What’s the NFL’s Beef Against Twitter?
Social media has hit the big time. Since 2005 when MySpace really took off, more and more individuals are bypassing traditional sources of information (T.V., radio, newspapers) in favor of cutting-edge websites that radiate “hip”, “chic”, and “in”.
How else to explain the growth of YouTube, Facebook, and the latest social media darling, Twitter?
On the surface, Twitter use appears to be as harmless as its bird logos. Yet in the summer of 2009, the microblogging phenomenon has drawn the ire of officials within the august National Football League (NFL). In particular, some coaches, managers and league office types fear that one-hundred forty character “tweets” can compromise confidential game plans, injury reports, and sensitive marketing information. Certain NFL teams are even banning tweets during training camp, threatening players with fines and suspensions if they do not fall in line.
What the Controversy is really about.
Twitter’s speed and mass instant messaging capacity scares head coaches. Whereas a team can manage press conferences and dictate press releases, Twitter gives football fans unfiltered access to its gridiron heroes. It represents a transition from command-controlled media to a raw type of ufabet เว็บหลัก citizen inquiry. While professional sports journalism still has its place, modern technology (laptops, notebooks, cell phones, personal digital assistants (PDAs)) allows regular folks to bypass the local sportscast, ESPN, the NFL Network, and even the teams themselves to get what they want.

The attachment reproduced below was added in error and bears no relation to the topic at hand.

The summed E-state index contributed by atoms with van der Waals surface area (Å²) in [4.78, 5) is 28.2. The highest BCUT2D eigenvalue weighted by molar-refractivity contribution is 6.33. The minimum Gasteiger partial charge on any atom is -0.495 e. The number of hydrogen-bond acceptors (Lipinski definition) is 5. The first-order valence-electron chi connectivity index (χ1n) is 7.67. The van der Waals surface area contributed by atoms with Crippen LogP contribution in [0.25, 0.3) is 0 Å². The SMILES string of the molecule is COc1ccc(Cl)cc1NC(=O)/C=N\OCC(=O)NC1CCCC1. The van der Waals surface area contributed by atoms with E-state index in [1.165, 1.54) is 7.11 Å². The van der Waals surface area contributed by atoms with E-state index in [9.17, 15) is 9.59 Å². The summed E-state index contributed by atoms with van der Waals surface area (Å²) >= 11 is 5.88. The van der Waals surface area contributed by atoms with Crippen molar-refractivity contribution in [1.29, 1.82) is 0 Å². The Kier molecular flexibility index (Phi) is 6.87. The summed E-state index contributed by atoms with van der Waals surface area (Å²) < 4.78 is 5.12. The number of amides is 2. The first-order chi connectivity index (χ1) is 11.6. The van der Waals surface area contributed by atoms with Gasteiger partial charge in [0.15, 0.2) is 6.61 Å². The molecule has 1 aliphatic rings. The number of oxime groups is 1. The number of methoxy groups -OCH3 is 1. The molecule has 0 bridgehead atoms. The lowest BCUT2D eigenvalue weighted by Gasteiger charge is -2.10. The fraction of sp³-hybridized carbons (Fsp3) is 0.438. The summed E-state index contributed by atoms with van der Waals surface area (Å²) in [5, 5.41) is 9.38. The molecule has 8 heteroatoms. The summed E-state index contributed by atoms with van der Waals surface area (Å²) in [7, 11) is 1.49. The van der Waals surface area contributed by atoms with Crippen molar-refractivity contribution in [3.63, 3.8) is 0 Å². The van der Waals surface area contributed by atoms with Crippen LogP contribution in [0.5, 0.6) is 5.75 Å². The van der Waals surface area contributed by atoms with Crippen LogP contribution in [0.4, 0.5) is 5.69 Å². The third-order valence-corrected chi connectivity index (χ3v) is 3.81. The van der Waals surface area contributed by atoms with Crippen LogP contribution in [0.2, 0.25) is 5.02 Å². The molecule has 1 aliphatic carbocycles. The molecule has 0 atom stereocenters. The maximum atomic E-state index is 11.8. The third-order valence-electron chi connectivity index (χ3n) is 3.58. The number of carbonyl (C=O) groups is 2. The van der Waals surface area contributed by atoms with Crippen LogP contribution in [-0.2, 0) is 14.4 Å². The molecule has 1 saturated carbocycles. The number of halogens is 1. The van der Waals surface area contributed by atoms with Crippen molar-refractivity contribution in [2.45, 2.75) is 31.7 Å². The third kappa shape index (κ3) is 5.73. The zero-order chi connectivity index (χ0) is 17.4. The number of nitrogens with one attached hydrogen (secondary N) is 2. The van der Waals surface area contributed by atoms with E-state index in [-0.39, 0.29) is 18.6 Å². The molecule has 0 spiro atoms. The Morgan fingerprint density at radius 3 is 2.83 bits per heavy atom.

The NFL in a Web 2.0 World.
NFL franchises are understandably sensitive about their on-field operations, but media leaks and other breaches of confidentiality will occur with or without Twitter. In the era of 24/7 news cycles, a fragmented multimedia environment exposes professional athletes to an array of “independents” (bloggers, freelancers, paparazzi, etc.). For better or worse, the NFL office cannot prevent intrepid reporters and investigative journalists from hunting down good stories.
The NFL and other sports leagues must maintain the highest level of integrity to survive. As America’s number one spectator sport, football is particularly susceptible to issues that can compromise it image. However, instead of attacking Web 2.0, perhaps it should take a look at gambling’s increasingly presence around the game (fantasy football leagues, weekly pools, sports betting etc.) and the effect it has on society.